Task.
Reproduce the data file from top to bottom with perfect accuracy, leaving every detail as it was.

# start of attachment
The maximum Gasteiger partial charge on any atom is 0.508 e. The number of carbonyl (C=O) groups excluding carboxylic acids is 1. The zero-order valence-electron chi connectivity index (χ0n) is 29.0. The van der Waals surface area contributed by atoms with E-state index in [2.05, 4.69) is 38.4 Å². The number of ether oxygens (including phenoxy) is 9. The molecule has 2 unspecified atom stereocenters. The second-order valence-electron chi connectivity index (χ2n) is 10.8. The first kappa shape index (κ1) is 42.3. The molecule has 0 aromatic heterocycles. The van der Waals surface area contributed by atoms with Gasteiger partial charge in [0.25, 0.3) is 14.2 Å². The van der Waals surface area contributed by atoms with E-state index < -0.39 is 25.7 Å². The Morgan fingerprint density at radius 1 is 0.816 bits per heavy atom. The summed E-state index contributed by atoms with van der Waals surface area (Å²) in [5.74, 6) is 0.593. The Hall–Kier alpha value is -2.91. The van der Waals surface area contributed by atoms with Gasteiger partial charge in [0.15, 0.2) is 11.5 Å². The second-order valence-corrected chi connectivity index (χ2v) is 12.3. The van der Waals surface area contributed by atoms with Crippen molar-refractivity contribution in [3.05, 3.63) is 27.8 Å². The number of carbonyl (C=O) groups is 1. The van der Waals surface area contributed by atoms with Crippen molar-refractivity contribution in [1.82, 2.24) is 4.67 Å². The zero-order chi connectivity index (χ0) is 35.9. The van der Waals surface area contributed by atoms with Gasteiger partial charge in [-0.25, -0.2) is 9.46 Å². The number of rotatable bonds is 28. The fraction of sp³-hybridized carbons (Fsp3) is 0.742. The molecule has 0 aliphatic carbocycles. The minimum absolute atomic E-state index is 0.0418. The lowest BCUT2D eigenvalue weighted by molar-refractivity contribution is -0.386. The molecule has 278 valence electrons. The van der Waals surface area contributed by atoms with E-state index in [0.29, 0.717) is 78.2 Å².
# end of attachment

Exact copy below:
The maximum Gasteiger partial charge on any atom is 0.508 e. The number of carbonyl (C=O) groups excluding carboxylic acids is 1. The zero-order valence-electron chi connectivity index (χ0n) is 29.0. The van der Waals surface area contributed by atoms with E-state index in [2.05, 4.69) is 38.4 Å². The number of ether oxygens (including phenoxy) is 9. The molecule has 2 unspecified atom stereocenters. The second-order valence-electron chi connectivity index (χ2n) is 10.8. The first kappa shape index (κ1) is 42.3. The molecule has 0 aromatic heterocycles. The van der Waals surface area contributed by atoms with Gasteiger partial charge in [0.25, 0.3) is 14.2 Å². The van der Waals surface area contributed by atoms with E-state index < -0.39 is 25.7 Å². The Morgan fingerprint density at radius 1 is 0.816 bits per heavy atom. The summed E-state index contributed by atoms with van der Waals surface area (Å²) in [5.74, 6) is 0.593. The Hall–Kier alpha value is -2.91. The van der Waals surface area contributed by atoms with Gasteiger partial charge in [0.15, 0.2) is 11.5 Å². The second-order valence-corrected chi connectivity index (χ2v) is 12.3. The van der Waals surface area contributed by atoms with Crippen molar-refractivity contribution in [3.05, 3.63) is 27.8 Å². The number of carbonyl (C=O) groups is 1. The van der Waals surface area contributed by atoms with Crippen molar-refractivity contribution in [1.82, 2.24) is 4.67 Å². The zero-order chi connectivity index (χ0) is 35.9. The van der Waals surface area contributed by atoms with Gasteiger partial charge in [-0.25, -0.2) is 9.46 Å². The number of rotatable bonds is 28. The fraction of sp³-hybridized carbons (Fsp3) is 0.742. The molecule has 0 aliphatic carbocycles. The minimum absolute atomic E-state index is 0.0418. The lowest BCUT2D eigenvalue weighted by molar-refractivity contribution is -0.386. The molecule has 278 valence electrons. The van der Waals surface area contributed by atoms with E-state index in [0.29, 0.717) is 78.2 Å².